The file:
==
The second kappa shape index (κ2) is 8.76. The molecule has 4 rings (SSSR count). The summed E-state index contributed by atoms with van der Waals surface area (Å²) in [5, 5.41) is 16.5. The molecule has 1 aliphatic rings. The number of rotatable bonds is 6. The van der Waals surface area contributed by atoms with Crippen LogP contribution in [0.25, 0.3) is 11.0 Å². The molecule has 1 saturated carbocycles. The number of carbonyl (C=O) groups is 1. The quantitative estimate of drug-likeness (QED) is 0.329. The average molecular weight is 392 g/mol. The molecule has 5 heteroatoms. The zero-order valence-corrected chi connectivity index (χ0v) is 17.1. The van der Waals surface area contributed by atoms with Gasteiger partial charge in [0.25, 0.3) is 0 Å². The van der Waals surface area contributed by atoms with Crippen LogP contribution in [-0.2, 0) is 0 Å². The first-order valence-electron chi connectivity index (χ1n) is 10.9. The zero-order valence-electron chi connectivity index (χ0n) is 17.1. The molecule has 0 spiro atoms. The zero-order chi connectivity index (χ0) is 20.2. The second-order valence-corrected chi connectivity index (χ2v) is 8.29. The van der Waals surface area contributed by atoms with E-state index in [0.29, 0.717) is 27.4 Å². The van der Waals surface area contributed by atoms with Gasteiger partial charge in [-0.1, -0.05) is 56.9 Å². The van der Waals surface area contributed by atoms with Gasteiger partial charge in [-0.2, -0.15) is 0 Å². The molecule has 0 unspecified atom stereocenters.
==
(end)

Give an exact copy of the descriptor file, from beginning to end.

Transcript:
The second kappa shape index (κ2) is 8.76. The molecule has 4 rings (SSSR count). The summed E-state index contributed by atoms with van der Waals surface area (Å²) in [5, 5.41) is 16.5. The molecule has 1 aliphatic rings. The number of rotatable bonds is 6. The van der Waals surface area contributed by atoms with Crippen LogP contribution in [0.25, 0.3) is 11.0 Å². The molecule has 1 saturated carbocycles. The number of carbonyl (C=O) groups is 1. The quantitative estimate of drug-likeness (QED) is 0.329. The average molecular weight is 392 g/mol. The molecule has 5 heteroatoms. The zero-order valence-corrected chi connectivity index (χ0v) is 17.1. The van der Waals surface area contributed by atoms with Gasteiger partial charge in [0.25, 0.3) is 0 Å². The van der Waals surface area contributed by atoms with Crippen LogP contribution in [-0.2, 0) is 0 Å². The first-order valence-electron chi connectivity index (χ1n) is 10.9. The zero-order valence-electron chi connectivity index (χ0n) is 17.1. The molecule has 0 spiro atoms. The zero-order chi connectivity index (χ0) is 20.2. The second-order valence-corrected chi connectivity index (χ2v) is 8.29. The van der Waals surface area contributed by atoms with E-state index in [0.29, 0.717) is 27.4 Å². The van der Waals surface area contributed by atoms with Gasteiger partial charge in [-0.1, -0.05) is 56.9 Å². The van der Waals surface area contributed by atoms with Gasteiger partial charge in [-0.2, -0.15) is 0 Å². The molecule has 0 unspecified atom stereocenters.